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You didn’t think I was actually going to write about food, did you? In today’s news, we learn that several municipal governments have decided to stop using the services of Standard & Poors (S&P). Why do municipalities rely on S&P services? Well, beyond the obvious need to have their “sovereign” debt issues rated, some municipalities have rather large “investment pools” that they have managed to accrue. Some of this is from accrued tax payments, for example. Municipalities want ready access to these funds, much like large corporations want ready access to liquid assets to pursue projects or make payroll when called for. But these municipalities would like to do better than store their excess funds under a mattress.

As a result, these municipalities end up creating what look like large institutional money market funds. And as a result of some famous municipal bankruptcies in the 1990s, some funds have taken up the habit of having their credit quality rated by the ratings agencies, much like they would for a bond issue. Most of these pools try to invest in safe and liquid assets and so typically these pools have that coveted AAA rating. But if you are looking to run a municipal investment pool what sorts of assets would you purchase? If you guessed US government debt, you are a winner. That debt is a popular investment choice because it is/was rated AAA – very safe (and also very liquid).

So what happens to the credit worthiness of your investment pool when the credit quality of the underlying assets is deemed to be worse? Of course it would be riskier too. When S&P downgraded the US government to AA+ status, that ended up triggering a downgrade in the municipal investment pools that were heavily invested in those assets.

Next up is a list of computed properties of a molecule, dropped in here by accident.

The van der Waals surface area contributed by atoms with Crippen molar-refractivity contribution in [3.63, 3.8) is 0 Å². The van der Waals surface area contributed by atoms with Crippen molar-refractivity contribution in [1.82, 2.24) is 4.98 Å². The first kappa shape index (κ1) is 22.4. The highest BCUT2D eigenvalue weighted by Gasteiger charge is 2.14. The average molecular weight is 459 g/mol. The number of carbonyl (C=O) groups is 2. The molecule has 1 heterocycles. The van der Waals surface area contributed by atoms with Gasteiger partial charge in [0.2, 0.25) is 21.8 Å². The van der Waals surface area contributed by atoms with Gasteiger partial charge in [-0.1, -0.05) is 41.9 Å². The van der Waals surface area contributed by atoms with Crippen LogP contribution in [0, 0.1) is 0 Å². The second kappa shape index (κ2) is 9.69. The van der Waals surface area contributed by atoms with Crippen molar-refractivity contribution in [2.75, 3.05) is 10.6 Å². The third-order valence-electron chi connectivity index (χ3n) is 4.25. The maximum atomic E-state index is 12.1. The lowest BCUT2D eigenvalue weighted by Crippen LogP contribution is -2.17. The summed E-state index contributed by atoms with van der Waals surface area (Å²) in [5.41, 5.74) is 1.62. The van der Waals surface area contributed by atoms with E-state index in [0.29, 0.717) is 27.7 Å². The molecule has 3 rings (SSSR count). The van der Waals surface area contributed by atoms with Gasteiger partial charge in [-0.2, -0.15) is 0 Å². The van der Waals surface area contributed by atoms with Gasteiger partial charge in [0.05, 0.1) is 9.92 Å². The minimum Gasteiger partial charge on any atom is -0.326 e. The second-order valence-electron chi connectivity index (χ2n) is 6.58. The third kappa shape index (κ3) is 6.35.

And the reaction of the municipalities to such downgrades? They choose to fire S&P as their rating agency. Now, that is certainly within their rights, but the linked article above is simply nonsense. Here is one example:

“We are more than upset” about the downgrade, she said. “It’s just kind of mind-boggling at this point. You buy the most secure investment out there—U.S. debt—and I don’t think anyone can argue about that. … I guess double-A will be the new standard.”

Can anyone recognize the issue here? The investment pools seem to be complaining that the messenger delivered a message. S&P doesn’t advise investment pools about what to buy. That’s what they were accused of doing when it came to the rating of mortgage backed securities. And S&P doesn’t care whether the pools are buying Wintercow Corporate Paper or US Government Paper. Their ratings are computationally based and data driven (so I am told). If the paper is AAA and most of the underlying municipal investments are AAA, then the pool is AAA. If a part of their pool sours, then the rating of the pool would sour. I don’t see how that should make one drop S&P unless the effort is some sort of political retaliation for S&P delivering the widely understood bad news about US government debt.